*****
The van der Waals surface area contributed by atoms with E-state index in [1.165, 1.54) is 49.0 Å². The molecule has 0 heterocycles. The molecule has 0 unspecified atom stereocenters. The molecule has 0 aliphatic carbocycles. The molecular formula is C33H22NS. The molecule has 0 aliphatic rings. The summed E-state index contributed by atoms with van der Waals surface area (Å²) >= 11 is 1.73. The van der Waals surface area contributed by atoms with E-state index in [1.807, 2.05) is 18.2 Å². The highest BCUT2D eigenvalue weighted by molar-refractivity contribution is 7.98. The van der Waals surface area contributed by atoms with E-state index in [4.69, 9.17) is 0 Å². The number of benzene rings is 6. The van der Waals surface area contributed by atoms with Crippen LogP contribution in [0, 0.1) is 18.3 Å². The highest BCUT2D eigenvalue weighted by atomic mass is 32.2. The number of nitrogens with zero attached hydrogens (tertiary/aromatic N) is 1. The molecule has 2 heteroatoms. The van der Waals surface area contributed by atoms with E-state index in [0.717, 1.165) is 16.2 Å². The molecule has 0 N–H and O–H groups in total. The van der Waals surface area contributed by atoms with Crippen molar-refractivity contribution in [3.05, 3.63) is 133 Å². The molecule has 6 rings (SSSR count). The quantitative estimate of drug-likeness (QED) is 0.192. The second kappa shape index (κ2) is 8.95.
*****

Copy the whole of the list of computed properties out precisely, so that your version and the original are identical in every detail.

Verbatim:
The van der Waals surface area contributed by atoms with E-state index in [1.165, 1.54) is 49.0 Å². The molecule has 0 heterocycles. The molecule has 0 unspecified atom stereocenters. The molecule has 0 aliphatic carbocycles. The molecular formula is C33H22NS. The molecule has 0 aliphatic rings. The summed E-state index contributed by atoms with van der Waals surface area (Å²) >= 11 is 1.73. The van der Waals surface area contributed by atoms with E-state index in [1.807, 2.05) is 18.2 Å². The highest BCUT2D eigenvalue weighted by molar-refractivity contribution is 7.98. The van der Waals surface area contributed by atoms with E-state index in [4.69, 9.17) is 0 Å². The number of benzene rings is 6. The van der Waals surface area contributed by atoms with Crippen LogP contribution in [0, 0.1) is 18.3 Å². The highest BCUT2D eigenvalue weighted by atomic mass is 32.2. The number of nitrogens with zero attached hydrogens (tertiary/aromatic N) is 1. The molecule has 2 heteroatoms. The van der Waals surface area contributed by atoms with E-state index in [0.717, 1.165) is 16.2 Å². The molecule has 0 N–H and O–H groups in total. The van der Waals surface area contributed by atoms with Crippen molar-refractivity contribution in [3.05, 3.63) is 133 Å². The molecule has 6 rings (SSSR count). The quantitative estimate of drug-likeness (QED) is 0.192. The second kappa shape index (κ2) is 8.95.